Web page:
One of the rituals of family gatherings is the group photo. Parents wrangle the young ones into standing still and making a normal expression (real smiles, please) just long enough for Aunt Betty to click the shutter. Another entry for the family album.
A generation ago, camera and film (google it) makers put considerable effort into making sure we didn’t forget to capture those memories.
Nobody needs reminding anymore.
With digital cameras built into almost everything we carry, taking pictures has become an integral part of every moment of our lives from weddings to lunch. Anytime anything interesting happens anywhere in the developed world, there’s a pretty good chance it will be Snapchatted, posted or live-streamed within 35 seconds.
All of this has offered us opportunities to stay in touch with distant friends and loved ones and to share our experiences in ways unimaginable just a few years ago. But has it always changed those experiences for the better?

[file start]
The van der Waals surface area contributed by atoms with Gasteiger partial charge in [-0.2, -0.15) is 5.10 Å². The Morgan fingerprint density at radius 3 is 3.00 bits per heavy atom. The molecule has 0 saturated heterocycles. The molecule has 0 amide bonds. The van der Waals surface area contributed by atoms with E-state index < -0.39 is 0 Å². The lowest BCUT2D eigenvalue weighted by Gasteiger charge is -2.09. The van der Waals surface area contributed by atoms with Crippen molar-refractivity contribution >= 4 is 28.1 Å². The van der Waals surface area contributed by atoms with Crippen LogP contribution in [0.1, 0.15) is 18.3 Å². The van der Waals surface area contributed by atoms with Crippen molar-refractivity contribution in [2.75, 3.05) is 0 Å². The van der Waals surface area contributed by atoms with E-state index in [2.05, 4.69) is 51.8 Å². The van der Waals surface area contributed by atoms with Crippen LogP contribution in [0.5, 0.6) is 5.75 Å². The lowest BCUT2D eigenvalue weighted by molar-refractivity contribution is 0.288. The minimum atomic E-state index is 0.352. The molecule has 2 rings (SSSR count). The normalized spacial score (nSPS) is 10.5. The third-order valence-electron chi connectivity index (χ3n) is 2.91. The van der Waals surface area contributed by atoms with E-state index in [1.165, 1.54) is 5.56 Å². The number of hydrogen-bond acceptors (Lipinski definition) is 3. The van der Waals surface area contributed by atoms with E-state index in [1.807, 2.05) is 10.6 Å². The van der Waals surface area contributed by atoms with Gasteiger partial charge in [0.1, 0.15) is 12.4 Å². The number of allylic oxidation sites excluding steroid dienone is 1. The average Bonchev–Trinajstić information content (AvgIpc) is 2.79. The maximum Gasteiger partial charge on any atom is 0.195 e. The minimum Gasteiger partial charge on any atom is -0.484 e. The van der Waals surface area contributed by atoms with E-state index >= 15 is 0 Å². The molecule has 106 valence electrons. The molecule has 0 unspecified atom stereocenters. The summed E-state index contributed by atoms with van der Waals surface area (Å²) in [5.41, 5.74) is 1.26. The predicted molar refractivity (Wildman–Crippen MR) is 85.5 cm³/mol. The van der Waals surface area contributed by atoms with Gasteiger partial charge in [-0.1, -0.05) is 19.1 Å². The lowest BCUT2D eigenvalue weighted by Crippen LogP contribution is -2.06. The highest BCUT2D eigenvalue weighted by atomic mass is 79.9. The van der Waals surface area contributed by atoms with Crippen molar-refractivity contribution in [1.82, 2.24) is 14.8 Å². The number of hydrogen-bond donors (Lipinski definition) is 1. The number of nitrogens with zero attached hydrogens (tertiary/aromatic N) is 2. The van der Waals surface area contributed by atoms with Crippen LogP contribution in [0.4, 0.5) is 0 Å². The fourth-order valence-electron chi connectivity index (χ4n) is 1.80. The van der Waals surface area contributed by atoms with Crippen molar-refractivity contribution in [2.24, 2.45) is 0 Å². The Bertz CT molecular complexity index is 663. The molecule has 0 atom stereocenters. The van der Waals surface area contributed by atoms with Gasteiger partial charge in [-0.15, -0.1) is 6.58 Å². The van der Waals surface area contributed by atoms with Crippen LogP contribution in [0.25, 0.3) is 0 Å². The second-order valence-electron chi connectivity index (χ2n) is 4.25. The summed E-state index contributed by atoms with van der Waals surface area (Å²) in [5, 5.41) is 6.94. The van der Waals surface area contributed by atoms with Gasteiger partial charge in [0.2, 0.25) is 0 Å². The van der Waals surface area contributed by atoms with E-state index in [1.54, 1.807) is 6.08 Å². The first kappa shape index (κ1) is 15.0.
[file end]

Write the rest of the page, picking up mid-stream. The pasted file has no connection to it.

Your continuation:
Throughout the holiday season, many of us will be visiting with important people in our lives that we don’t get to see every day. Sometimes, that can seem like an obligation or a cause for stress. But if these truly are the moments we’ll remember – the first time meeting a new nephew or niece, sharing a big family announcement, or even the last Christmas with a beloved aunt – should it really be splitting our attention with somebody’s hot take on the place setting?
This year let’s ask ourselves … before we reach for the phone for the second or third time … are we having this experience or are we documenting it?
The memories will be more vivid and the experience more gratifying if we give the gift our loved ones really want: Our presence.